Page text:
ACCC sues Google, claiming it misled Android users

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Australian consumer watchdog the ACCC is suing Google, accusing it of misleading Android users about data it collected.

In what may be the first of a number of ACCC proceedings against digital giants, it alleges Google LLC and Google Australia Pty Ltd "engaged in misleading conduct and made false or misleading representations to consumers about the personal location data Google collects, keeps and uses".

The Federal Court writ claims that Google breached Australian Consumer Law when "from at least January 2017" by making on-screen representations on Android phones and tablets that it alleges misled consumers about the location data Google collected or used when certain Google Account settings were enabled or disabled.

"The representations were made to consumers setting up a Google Account on their Android mobile phones and tablets, and to consumers who later accessed their Google Account settings through their Android mobile phones and tablets.

"We are taking court action against Google because we allege that as a result of these on-screen representations, Google has collected, kept and used highly sensitive and valuable personal information about consumers' location without them making an informed choice," ACCC chair Rod Sims said.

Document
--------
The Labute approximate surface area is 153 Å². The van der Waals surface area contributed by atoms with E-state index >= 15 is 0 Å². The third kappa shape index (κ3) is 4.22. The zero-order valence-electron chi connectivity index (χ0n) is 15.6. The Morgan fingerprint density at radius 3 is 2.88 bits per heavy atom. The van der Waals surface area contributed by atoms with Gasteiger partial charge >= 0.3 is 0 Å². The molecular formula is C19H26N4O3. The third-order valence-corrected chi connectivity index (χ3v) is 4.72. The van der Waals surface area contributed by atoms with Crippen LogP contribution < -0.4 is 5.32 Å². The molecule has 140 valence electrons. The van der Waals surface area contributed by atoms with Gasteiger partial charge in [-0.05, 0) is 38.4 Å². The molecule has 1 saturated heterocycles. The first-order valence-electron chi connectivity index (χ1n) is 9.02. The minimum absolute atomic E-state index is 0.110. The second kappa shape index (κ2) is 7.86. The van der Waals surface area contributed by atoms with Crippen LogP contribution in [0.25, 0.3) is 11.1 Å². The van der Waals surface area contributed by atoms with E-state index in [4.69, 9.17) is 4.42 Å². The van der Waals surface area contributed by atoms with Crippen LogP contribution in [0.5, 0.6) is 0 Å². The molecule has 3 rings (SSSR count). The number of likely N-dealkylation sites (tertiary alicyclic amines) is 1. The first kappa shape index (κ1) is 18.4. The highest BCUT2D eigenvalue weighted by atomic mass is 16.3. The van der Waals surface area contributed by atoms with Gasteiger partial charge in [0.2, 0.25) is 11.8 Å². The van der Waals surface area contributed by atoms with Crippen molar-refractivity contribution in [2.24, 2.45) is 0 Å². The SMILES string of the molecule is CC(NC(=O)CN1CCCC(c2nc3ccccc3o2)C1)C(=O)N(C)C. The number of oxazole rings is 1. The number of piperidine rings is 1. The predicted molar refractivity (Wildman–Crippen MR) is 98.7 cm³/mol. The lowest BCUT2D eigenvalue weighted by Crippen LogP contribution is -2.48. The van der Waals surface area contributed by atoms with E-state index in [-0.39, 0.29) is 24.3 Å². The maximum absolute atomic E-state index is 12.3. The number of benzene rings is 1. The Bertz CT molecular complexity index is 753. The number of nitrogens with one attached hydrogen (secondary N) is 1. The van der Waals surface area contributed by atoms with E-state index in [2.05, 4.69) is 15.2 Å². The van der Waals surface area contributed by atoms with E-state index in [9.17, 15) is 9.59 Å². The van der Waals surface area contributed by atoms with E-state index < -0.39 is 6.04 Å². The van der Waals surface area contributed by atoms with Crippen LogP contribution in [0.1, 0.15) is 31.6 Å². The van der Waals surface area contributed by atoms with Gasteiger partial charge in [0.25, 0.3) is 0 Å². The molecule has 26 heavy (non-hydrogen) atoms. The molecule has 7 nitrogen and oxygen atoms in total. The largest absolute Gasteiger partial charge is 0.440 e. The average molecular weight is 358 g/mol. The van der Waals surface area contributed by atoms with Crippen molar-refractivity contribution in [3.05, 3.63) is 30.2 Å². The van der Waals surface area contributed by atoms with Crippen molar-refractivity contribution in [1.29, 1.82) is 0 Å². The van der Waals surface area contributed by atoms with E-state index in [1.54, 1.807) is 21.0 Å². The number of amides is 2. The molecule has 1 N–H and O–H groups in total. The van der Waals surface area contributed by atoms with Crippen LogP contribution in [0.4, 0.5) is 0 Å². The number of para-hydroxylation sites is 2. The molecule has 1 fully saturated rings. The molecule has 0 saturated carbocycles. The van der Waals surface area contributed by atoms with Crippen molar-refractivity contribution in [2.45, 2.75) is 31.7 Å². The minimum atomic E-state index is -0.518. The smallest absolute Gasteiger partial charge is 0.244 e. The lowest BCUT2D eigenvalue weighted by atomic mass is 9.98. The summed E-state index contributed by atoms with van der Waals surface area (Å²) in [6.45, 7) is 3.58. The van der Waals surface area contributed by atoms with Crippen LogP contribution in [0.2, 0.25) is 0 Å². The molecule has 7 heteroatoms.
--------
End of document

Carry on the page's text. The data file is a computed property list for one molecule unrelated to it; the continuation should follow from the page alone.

The ACCC says its case regarding the collection of location data focuses on two Google Account settings: one labelled 'Location History'; and another labelled 'Web & App Activity'.

The ACCC alleges that from January 2017 until late 2018, it was misleading for Google to not properly disclose to consumers that both settings had to be switched off if consumers didn't want Google to collect, keep and use their location data.

Instead, the ACCC alleges that when consumers set up a Google Account on their Android phone or tablet, consumers would have incorrectly believed, based on Google's conduct, that 'Location History' was the only Google Account setting that affected whether Google collected, kept or used data about their location.

Similarly, if consumers later accessed their Google Account settings on their Android device, Google did not inform them that by leaving 'Web & App Activity' switched on, Google would continue to collect location data.

"Our case is that consumers would have understood as a result of this conduct that by switching off their 'Location History' setting, Google would stop collecting their location data, plain and simple," Sims said.

"We allege that Google misled consumers by staying silent about the fact that another setting also had to be switched off."

The ACCC also alleges that from around mid-2018 until late 2018, Google represented to consumers that the only way they could prevent Google from collecting, keeping and using their location data was to stop using certain Google services, including Google Search and Google Maps. However, this could be achieved by switching off both 'Location History' and 'Web & App Activity'.

Another allegation is that Google's on-screen statements explaining how location data would be used when customers accessed their 'Location History' and 'Web & App Activity' settings were misleading.

The ACCC says it is seeking penalties, declarations and orders requiring the publication of corrective notices and the establishment of a compliance programme.

Google has said it will defend itself against the claims.

• Detail on the proceedings is at the ACCC website

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